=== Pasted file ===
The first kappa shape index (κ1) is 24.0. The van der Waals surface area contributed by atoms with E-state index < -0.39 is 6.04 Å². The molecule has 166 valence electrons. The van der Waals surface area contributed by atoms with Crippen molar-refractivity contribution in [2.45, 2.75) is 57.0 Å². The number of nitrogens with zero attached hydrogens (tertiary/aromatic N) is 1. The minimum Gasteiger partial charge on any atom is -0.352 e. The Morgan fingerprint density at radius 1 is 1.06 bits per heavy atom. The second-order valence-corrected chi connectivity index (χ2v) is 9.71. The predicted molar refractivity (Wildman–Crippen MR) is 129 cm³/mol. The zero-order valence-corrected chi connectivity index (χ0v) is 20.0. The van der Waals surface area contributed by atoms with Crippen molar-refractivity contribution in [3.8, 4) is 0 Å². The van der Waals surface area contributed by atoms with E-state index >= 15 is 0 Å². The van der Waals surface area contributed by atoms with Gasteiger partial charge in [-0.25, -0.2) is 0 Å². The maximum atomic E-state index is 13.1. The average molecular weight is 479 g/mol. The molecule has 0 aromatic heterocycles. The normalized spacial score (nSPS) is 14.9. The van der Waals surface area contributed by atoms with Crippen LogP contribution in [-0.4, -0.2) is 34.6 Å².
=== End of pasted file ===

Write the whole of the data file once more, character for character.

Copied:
The first kappa shape index (κ1) is 24.0. The van der Waals surface area contributed by atoms with E-state index < -0.39 is 6.04 Å². The molecule has 166 valence electrons. The van der Waals surface area contributed by atoms with Crippen molar-refractivity contribution in [2.45, 2.75) is 57.0 Å². The number of nitrogens with zero attached hydrogens (tertiary/aromatic N) is 1. The minimum Gasteiger partial charge on any atom is -0.352 e. The Morgan fingerprint density at radius 1 is 1.06 bits per heavy atom. The second-order valence-corrected chi connectivity index (χ2v) is 9.71. The predicted molar refractivity (Wildman–Crippen MR) is 129 cm³/mol. The zero-order valence-corrected chi connectivity index (χ0v) is 20.0. The van der Waals surface area contributed by atoms with Crippen molar-refractivity contribution in [3.8, 4) is 0 Å². The van der Waals surface area contributed by atoms with E-state index >= 15 is 0 Å². The van der Waals surface area contributed by atoms with Gasteiger partial charge in [-0.25, -0.2) is 0 Å². The maximum atomic E-state index is 13.1. The average molecular weight is 479 g/mol. The molecule has 0 aromatic heterocycles. The normalized spacial score (nSPS) is 14.9. The van der Waals surface area contributed by atoms with Crippen LogP contribution in [-0.4, -0.2) is 34.6 Å².